The other Bat-folk we want to play as in “Arkham City”

The other Bat-folk we want to play as in “Arkham City” (photo)

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Warner Bros Games is making more and more of Batman’s milieu come to life in “Batman: Arkham City.” Along with recent reveals of the Penguin and Mr. Freeze as antagonists for the Dark Knight, we’ve also heard about Catwoman falling under players’ control in the game’s story mode and Robin being a playable character in the game’s challenge maps. Then, yesterday, alternate skins were announced for the Boy Wonder, with looks from the Red Robin identity of Tim Drake, the modern-day hooded variation worn by Bat-son Damian Wayne and the 1990s animated series on display.


Well, if the developers at Rocksteady Studios can do all of this, surely they can throw a few more playable characters in “Batman: Arkham City” for fans. Here’s who we’d like to see.

Dick Grayson’s best known as the first Robin, but he created the Nightwing identity when he outgrew being a kid sidekick. He’s as good a fighter as Batman but with more of an acrobatic flair. It’d be great to see his more athletic style-and his signature escrima sticks and wisecracks-brought to life in the new Bat-game.

If Robin can be playable, then Batman’s distaff junior partner should be, too, no? Just like there’ve been multiple Robins, a few different young ladies have been Batgirl as well. Batgirl Classic is Barbara Gordon, who was actually in Arkham Asylum as Oracle, the information broker identity she assumes after the Joker shoots her through the spine and paralyzes her. Then came Cassandra Cain, a mute assassin’s daughter who came under Batman’s aegis after he fought her dad. Most recent was Stephanie Brown, progeny of yet another Bat-villain named Cluemaster. She worked as the vigilante named Spoiler, fell in love with the Time Drake Robin and then briefly supplanted him

Speaking of Robins and girl Bat-partners, Carrie Kelley was the first female Robin as far as real-world chronology goes. She appeared in the seminal “Dark Knight Returns” series by Frank Miller. She helped a gray-haired Batman wrangle steroid-freak street gangs and even survived an encounter with the Joker. In Miller’s sequel “The Dark Knight Strikes Back,” Carrie became Catgirl, an homage to Selina Kyle’s feline identity. There’s going to be a gritty, older “DKR” skin for Batman, and Carrie’s identity as Catgirl would be a nice compliment to that. Plus, she could arguably share much of Catwoman’s move set, too.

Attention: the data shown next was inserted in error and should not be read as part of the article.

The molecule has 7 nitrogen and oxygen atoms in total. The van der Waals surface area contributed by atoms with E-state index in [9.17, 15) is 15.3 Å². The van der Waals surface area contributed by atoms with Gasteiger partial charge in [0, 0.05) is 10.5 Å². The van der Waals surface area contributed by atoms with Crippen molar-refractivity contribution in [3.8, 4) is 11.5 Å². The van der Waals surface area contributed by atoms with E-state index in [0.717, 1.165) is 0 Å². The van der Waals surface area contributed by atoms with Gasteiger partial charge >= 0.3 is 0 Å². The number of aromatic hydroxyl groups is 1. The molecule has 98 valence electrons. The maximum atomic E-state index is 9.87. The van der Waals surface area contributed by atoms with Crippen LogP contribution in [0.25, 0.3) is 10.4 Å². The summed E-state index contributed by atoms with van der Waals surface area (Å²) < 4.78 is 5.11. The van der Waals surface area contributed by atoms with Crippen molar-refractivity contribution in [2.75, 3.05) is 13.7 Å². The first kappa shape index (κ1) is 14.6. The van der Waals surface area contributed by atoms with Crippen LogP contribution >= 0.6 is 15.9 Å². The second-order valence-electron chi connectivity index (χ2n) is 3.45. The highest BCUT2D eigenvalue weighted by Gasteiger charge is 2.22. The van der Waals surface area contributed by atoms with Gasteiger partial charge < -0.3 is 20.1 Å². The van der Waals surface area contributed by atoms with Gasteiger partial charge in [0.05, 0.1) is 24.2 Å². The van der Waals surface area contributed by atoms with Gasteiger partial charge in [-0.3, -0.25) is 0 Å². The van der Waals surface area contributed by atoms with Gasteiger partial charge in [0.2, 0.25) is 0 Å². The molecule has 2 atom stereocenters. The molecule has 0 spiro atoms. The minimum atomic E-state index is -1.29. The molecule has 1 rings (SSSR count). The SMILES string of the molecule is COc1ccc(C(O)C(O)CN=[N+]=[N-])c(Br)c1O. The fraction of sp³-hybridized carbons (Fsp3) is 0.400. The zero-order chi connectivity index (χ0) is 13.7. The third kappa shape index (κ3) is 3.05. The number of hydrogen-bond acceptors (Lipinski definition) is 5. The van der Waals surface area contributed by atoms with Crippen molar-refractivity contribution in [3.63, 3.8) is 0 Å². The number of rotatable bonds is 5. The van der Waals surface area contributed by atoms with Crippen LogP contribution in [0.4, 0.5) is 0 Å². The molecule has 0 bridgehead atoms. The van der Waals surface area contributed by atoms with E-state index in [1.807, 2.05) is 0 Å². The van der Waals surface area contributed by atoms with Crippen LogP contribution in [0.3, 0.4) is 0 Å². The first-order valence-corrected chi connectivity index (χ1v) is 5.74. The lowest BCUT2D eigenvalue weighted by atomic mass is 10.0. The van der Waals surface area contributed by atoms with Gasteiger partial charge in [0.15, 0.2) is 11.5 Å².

The name sounds like a joke, right? And for a while, he was. Thomas Blake was a goofy 1960s doppelganger created by Bill Finger and Jim Mooney who stopped being a big-game hunter to mess with Bruce Wayne’s alter ego. But, writer Gail Simone recast Blake as a grim loner trying to put his laughable past behind him, until a web of machinations forces him to work with other supervillains in a mercenary crew called the Secret Six. Blake’s now a true force to be reckoned with, a feral fighter who’s nearly Batman’s equal and has no compunctions about lethal force.

082311_Lady_Shiva.jpgLady Shiva
Like Catwoman, Sandra Wu-San’s a character who exists in a grey area. Generally regarded as the deadliest martial artist in the DC Universe, she’s been a contract killer for years. But, she’ll occasionally work on the side of the angels when circumstances demand it. And, because, there aren’t any coincidences in comics, she also happens to be Cassandra Cain’s mom. Nevertheless, it’d be great to play as Shiva and decimate hordes of Arkham City thugs with her cool, effortless grace.

David Zavimbi’s a new character created by comics legend Grant Morrison as part of the Batman, Inc organization. Bruce Wayne’s deputizing heroes all over the world to help combat a sinister, underground conspiracy and picked Zavimbi to represent the Dark Knights interest on the continent of Africa. Zavimbi getsaround via jetpack and seems to be more technologically oriented than most other Bat-characters. Incorporating him into the “Arkham City” game could give players the chance to try out a radically different character.

Of course, at the time of this writing, “Arkham City” is almost certainly in the home stretchof it development. It’d be surprising to see any of these characters in the game. But, if “Batman: Arkham City” does well enough to warrant another follow-up, then Bat-fans might have the chance to see of these and other characters in The Dark Knight’s next video game outing.

Have some Gotham-based favorites of your own that you want to see in a future Batman game? Let us know in the comments below or on Facebook or Twitter.


New Nasty

Whips, Chains and Hand Sanitizer

Turn On The Full Season Of Neurotica At IFC's Comedy Crib

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Jenny Jaffe has a lot going on: She’s writing for Disney’s upcoming Big Hero 6: The Series, developing comedy projects with pals at Devastator Press, and she’s straddling the line between S&M and OCD as the creator and star of the sexyish new series Neurotica, which has just made its debut on IFC’s Comedy Crib. Jenny gave us some extremely intimate insight into what makes Neurotica (safely) sizzle…


IFC: How would you describe Neurotica to a fancy network executive you met in an elevator?

Jenny: Neurotica is about a plucky Dominatrix with OCD trying to save her small-town dungeon.

IFC: How would you describe Neurotica to a drunk friend of a friend you met in a bar?